A collection of customisable UI elements, design patterns and standards, created with the aim of improving consistency and quality of both Standard Banks products and the product design experience.
I was the Design Lead for the project, working with 2 visual designers, 2 interaction designers and 1 copywriter. I participated and oversaw the UX research phase, where we conducted ideation workshops, user interviews and ethnographic studies to understand business and user needs and wants.
Liaising with the client’s Marketing and Communications department, we developed a Design System that expanded on the foundation laid by the existing brand identity in order to support omni-channel brand governance.
We also spearheaded the motion and micro-interaction design for the entire mobile application, ensuring functionality, scalability and consistency across modules to control and elevate the user experience beyond the basics of design and tone of voice.
How might we improve productivity for business, designers and developers?
To understand the market that Standard Bank is in, and the competitors within it – we first conducted an industry benchmark on features, design styles and channels.
Looking at immediate competitors in the Banking and Finance sector, as well as smaller competitors in the Fintech industry, gave us a good idea of what’s available to customers now, and how we can do things better.
We talked to employees of Standard Bank ranging from C-suite personnel to the Customer Service Officers – to get an understanding of how The Banks employees see their own company in terms of brand identity and market position.
The stakeholder interview was also instrumental in understanding the pain points that Standard Banks employees face both in using the current systems in place, as well as ideas on how things could be improved.
We reached out and recruited various user types within the different environments – to interview non-customers and customers of Standard Bank. The goal was to understand how each individual customer saw Standard Bank as a brand, used their products and ultimately – their expectations of web and mobile banking facilities.
After consolidating and analysing the research data gathered, we came up with 4 personas that best describe the demographics of RHB’s target market – from the fresh graduate to the wealthy retiree.
These personas allowed both us and the client to constantly be reminded of the people that we are designing the product for, their needs and wants, as well as pain points.
We conducted an ideation workshop with the client, inviting stakeholders across the board to contribute and pitch ideas, rank them and eventually – select the best of them for inclusion into the product.
This ensured that the client’s voice was heard, and that stakeholders had a personal stake and say in how the product would be developed – allowing for a balance between user needs and business wants.
To determine how best to approach these issues, I ran workshops with the wider design team to define the technologies and tools we could use to improve our workflow, grid and breakpoint usage and developer handover process.
We chose to adopt the 8pt grid system with 16 columns on XL/L breakpoints and 8 as the browser sizes down. This allowed us to create more interesting layouts whilst introducing consistency and rhythm across products, and avoiding the rendering issues associated with scaling half pixels.
After experimenting with alternate options, we chose to continue using Sketch for the UI kit. We didn’t want to change tools just for the sake of it, and the only major issues we had identified (duplication of symbols, file versioning) we could resolve by adding Abstract and shared component libraries into our workflow. The resulting library is fully themeable for new client projects, and makes use of shared colour, layer and typography styles for quick and easy customisation in a similar way to how these would be updated in CSS.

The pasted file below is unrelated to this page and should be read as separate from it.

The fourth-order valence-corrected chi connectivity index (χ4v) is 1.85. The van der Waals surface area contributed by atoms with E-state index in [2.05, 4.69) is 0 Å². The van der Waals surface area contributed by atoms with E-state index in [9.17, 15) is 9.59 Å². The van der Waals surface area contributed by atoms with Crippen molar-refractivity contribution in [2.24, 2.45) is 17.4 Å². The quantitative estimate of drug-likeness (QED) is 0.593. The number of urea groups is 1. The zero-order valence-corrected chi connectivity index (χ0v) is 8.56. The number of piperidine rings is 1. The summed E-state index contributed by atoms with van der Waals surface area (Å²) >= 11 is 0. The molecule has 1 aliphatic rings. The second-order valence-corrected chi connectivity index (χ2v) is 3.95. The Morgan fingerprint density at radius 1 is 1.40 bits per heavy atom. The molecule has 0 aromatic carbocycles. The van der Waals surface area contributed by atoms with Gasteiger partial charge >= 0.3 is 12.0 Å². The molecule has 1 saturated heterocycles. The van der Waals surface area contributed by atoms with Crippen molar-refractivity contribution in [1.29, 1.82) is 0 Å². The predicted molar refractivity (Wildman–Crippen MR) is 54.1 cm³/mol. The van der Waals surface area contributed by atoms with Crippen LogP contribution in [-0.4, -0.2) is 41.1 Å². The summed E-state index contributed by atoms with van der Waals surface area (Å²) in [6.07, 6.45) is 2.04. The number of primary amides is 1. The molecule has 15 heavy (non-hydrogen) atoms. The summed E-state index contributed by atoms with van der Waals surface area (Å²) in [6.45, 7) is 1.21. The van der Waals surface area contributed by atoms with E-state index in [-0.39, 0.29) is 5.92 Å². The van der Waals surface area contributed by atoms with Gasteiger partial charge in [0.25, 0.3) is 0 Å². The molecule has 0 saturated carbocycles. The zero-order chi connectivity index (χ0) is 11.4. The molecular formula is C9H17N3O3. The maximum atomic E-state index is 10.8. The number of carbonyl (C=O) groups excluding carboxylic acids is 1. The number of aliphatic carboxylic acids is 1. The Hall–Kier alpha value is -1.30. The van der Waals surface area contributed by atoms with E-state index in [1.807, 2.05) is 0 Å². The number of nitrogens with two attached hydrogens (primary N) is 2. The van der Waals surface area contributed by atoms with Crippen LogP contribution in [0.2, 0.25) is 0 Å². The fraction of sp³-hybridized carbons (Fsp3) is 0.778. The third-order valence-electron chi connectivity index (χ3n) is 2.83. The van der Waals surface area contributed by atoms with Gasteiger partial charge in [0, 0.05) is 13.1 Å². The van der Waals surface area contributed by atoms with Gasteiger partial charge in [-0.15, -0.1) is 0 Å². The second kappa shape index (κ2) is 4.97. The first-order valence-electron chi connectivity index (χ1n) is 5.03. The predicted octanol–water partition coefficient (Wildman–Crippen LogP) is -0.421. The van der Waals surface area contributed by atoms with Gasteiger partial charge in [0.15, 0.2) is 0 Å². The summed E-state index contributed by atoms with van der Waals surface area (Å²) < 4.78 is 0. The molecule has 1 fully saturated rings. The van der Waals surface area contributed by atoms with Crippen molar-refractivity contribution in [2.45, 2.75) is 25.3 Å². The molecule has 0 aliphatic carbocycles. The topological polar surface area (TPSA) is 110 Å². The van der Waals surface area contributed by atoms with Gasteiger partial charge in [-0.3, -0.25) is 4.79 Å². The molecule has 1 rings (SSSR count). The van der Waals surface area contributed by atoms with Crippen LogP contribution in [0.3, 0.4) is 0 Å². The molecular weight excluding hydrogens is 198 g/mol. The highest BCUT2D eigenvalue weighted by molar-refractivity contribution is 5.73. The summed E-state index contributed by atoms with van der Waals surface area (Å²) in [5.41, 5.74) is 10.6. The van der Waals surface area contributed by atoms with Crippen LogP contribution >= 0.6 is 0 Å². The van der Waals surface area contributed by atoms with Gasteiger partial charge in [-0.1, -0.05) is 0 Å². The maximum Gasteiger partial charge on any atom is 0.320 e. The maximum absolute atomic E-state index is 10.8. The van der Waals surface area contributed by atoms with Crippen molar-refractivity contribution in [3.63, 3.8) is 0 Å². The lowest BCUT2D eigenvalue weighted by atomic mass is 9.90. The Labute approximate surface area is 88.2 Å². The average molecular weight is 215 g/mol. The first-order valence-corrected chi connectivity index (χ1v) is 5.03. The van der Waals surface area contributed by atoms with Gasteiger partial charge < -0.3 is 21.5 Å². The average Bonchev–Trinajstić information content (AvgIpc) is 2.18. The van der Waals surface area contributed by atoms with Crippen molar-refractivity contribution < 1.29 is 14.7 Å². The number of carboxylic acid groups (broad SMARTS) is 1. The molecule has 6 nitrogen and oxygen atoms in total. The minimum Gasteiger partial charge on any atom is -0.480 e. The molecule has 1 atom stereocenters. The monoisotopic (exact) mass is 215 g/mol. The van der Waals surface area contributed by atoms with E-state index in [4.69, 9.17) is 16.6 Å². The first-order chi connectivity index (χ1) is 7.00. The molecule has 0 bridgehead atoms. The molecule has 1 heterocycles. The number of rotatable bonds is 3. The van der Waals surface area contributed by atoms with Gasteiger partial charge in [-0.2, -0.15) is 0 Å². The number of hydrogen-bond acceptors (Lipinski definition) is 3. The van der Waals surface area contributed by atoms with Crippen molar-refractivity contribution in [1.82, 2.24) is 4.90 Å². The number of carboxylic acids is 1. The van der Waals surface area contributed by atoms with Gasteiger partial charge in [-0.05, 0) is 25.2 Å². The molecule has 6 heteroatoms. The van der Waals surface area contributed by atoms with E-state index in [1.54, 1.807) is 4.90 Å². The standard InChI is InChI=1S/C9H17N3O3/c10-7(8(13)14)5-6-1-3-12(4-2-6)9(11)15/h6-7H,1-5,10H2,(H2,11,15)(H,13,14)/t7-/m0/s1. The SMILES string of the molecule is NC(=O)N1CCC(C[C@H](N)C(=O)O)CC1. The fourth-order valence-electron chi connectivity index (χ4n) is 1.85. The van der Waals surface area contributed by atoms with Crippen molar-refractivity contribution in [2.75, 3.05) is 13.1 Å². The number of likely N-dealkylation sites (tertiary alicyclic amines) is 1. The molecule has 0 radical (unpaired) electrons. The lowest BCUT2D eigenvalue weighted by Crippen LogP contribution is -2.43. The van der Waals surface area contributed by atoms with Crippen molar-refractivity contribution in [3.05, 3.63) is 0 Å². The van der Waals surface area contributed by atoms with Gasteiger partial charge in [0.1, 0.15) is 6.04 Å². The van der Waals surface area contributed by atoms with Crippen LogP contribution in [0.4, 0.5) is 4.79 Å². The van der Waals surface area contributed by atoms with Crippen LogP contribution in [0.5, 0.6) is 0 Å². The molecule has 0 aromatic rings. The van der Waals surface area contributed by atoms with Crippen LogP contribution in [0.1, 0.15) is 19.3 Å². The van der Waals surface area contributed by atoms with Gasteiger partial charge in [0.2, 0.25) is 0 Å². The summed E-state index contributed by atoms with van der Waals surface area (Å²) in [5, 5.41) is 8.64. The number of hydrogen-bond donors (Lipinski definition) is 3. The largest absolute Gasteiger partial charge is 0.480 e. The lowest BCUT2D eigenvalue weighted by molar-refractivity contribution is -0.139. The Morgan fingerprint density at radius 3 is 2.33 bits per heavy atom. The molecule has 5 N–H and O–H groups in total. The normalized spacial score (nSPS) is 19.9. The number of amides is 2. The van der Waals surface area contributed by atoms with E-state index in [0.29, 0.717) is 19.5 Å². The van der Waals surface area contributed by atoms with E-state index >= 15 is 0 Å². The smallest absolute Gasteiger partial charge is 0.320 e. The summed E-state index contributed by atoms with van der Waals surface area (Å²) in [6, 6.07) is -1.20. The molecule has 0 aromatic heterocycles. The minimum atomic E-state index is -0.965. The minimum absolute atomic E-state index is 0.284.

Based on the client’s choice of concept (personal and free), we created a prototype in InVision for user testing. The prototype also allowed us to test navigation and usability internally, as well as quickly coming up with a basic design language to govern how components and layouts should look and flow in different screens.
We carried out user testing using the prototype to hear users’ feedback on the usability, navigation and features that they expected from a mobile banking application.
We were also able to get opinions and perspectives on design themes (based on the applications that users most used and like) and perspectives of RHB as a brand – which was crucial in designing an application that users liked using and would return.
There were more than 7 iterative improvements in between these main iterations, but they primarily dealt with colour changes, icon style, content display and layout expectations.
The final design was the result of months of iterations and user testing, coming up with a design language that both worked with the existing corporate identity of Standard Bank, while allowing for expansion into digital channels.
The design revolved around the concepts of flexibility, clarity, and friendliness – key messages that Standard Bank wanted to bring across to its customers. These were achieved through the use of a light and bright colour palette, card-based responsive layout, and a friendly, casual tone-of-voice.
Good documentation serves to define and communicate the visual design, user experience and engineering values, as well as a consistent design, development and new feature governance process. This would allow other internal and external teams to quickly adopt the platform, and work in harmony with each other.
Discovery and research
Low-fidelity wireframes and prototypes
High-fidelity designs and asset creation
Usability testing and validation
Design workflow management
Providing direction to the design team